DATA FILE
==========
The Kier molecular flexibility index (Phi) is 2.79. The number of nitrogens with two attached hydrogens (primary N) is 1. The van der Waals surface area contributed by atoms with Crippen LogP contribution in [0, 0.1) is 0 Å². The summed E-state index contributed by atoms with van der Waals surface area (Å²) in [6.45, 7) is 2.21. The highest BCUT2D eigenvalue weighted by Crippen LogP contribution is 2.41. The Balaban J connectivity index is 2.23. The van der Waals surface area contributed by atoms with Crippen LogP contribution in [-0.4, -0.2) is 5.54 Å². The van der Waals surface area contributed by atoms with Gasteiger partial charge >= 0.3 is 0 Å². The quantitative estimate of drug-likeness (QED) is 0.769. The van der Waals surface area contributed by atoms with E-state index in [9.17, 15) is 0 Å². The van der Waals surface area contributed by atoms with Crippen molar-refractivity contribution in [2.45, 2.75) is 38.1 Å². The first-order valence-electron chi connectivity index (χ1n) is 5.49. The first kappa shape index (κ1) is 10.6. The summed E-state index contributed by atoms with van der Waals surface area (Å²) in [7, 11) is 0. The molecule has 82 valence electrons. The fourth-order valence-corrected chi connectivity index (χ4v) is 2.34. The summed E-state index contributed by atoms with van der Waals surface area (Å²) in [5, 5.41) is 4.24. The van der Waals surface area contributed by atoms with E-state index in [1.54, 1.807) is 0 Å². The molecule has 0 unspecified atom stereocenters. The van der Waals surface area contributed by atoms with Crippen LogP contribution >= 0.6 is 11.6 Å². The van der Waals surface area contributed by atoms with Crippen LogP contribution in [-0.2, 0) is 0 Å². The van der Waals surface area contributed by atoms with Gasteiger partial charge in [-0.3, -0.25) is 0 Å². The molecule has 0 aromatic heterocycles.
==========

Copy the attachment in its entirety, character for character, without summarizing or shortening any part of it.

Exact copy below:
The Kier molecular flexibility index (Phi) is 2.79. The number of nitrogens with two attached hydrogens (primary N) is 1. The van der Waals surface area contributed by atoms with Crippen LogP contribution in [0, 0.1) is 0 Å². The summed E-state index contributed by atoms with van der Waals surface area (Å²) in [6.45, 7) is 2.21. The highest BCUT2D eigenvalue weighted by Crippen LogP contribution is 2.41. The Balaban J connectivity index is 2.23. The van der Waals surface area contributed by atoms with Crippen LogP contribution in [-0.4, -0.2) is 5.54 Å². The van der Waals surface area contributed by atoms with Gasteiger partial charge >= 0.3 is 0 Å². The quantitative estimate of drug-likeness (QED) is 0.769. The van der Waals surface area contributed by atoms with E-state index in [9.17, 15) is 0 Å². The van der Waals surface area contributed by atoms with Crippen molar-refractivity contribution in [2.45, 2.75) is 38.1 Å². The first-order valence-electron chi connectivity index (χ1n) is 5.49. The first kappa shape index (κ1) is 10.6. The summed E-state index contributed by atoms with van der Waals surface area (Å²) in [7, 11) is 0. The molecule has 82 valence electrons. The fourth-order valence-corrected chi connectivity index (χ4v) is 2.34. The summed E-state index contributed by atoms with van der Waals surface area (Å²) in [5, 5.41) is 4.24. The van der Waals surface area contributed by atoms with E-state index in [1.54, 1.807) is 0 Å². The molecule has 0 unspecified atom stereocenters. The van der Waals surface area contributed by atoms with Crippen LogP contribution >= 0.6 is 11.6 Å². The van der Waals surface area contributed by atoms with Crippen LogP contribution in [-0.2, 0) is 0 Å². The van der Waals surface area contributed by atoms with Gasteiger partial charge in [-0.3, -0.25) is 0 Å². The molecule has 0 aromatic heterocycles.